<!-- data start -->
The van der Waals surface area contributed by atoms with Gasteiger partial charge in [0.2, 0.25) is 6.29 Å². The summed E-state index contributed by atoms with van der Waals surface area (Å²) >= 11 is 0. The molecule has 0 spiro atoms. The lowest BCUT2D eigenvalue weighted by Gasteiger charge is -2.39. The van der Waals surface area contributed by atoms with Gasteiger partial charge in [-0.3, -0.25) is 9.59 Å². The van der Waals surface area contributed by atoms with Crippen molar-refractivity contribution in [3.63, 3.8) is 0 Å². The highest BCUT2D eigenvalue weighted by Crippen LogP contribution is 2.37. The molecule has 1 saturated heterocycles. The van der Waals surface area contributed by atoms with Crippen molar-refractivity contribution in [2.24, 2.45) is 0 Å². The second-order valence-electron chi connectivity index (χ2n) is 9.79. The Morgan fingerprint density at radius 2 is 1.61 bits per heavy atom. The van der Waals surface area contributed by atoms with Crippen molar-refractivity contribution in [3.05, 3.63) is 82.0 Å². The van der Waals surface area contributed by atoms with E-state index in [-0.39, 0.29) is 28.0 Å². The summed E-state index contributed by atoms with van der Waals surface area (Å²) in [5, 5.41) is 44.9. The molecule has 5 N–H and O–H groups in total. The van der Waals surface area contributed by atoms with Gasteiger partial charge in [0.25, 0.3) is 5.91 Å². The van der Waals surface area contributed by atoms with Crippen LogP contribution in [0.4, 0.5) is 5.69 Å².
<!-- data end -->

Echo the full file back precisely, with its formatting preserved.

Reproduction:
The van der Waals surface area contributed by atoms with Gasteiger partial charge in [0.2, 0.25) is 6.29 Å². The summed E-state index contributed by atoms with van der Waals surface area (Å²) >= 11 is 0. The molecule has 0 spiro atoms. The lowest BCUT2D eigenvalue weighted by Gasteiger charge is -2.39. The van der Waals surface area contributed by atoms with Gasteiger partial charge in [-0.3, -0.25) is 9.59 Å². The van der Waals surface area contributed by atoms with Crippen molar-refractivity contribution in [3.63, 3.8) is 0 Å². The highest BCUT2D eigenvalue weighted by Crippen LogP contribution is 2.37. The molecule has 1 saturated heterocycles. The van der Waals surface area contributed by atoms with Crippen molar-refractivity contribution in [2.24, 2.45) is 0 Å². The second-order valence-electron chi connectivity index (χ2n) is 9.79. The Morgan fingerprint density at radius 2 is 1.61 bits per heavy atom. The van der Waals surface area contributed by atoms with Crippen molar-refractivity contribution in [3.05, 3.63) is 82.0 Å². The van der Waals surface area contributed by atoms with E-state index in [-0.39, 0.29) is 28.0 Å². The summed E-state index contributed by atoms with van der Waals surface area (Å²) in [5, 5.41) is 44.9. The molecule has 5 N–H and O–H groups in total. The van der Waals surface area contributed by atoms with Gasteiger partial charge in [0.25, 0.3) is 5.91 Å². The van der Waals surface area contributed by atoms with Crippen LogP contribution in [0.4, 0.5) is 5.69 Å².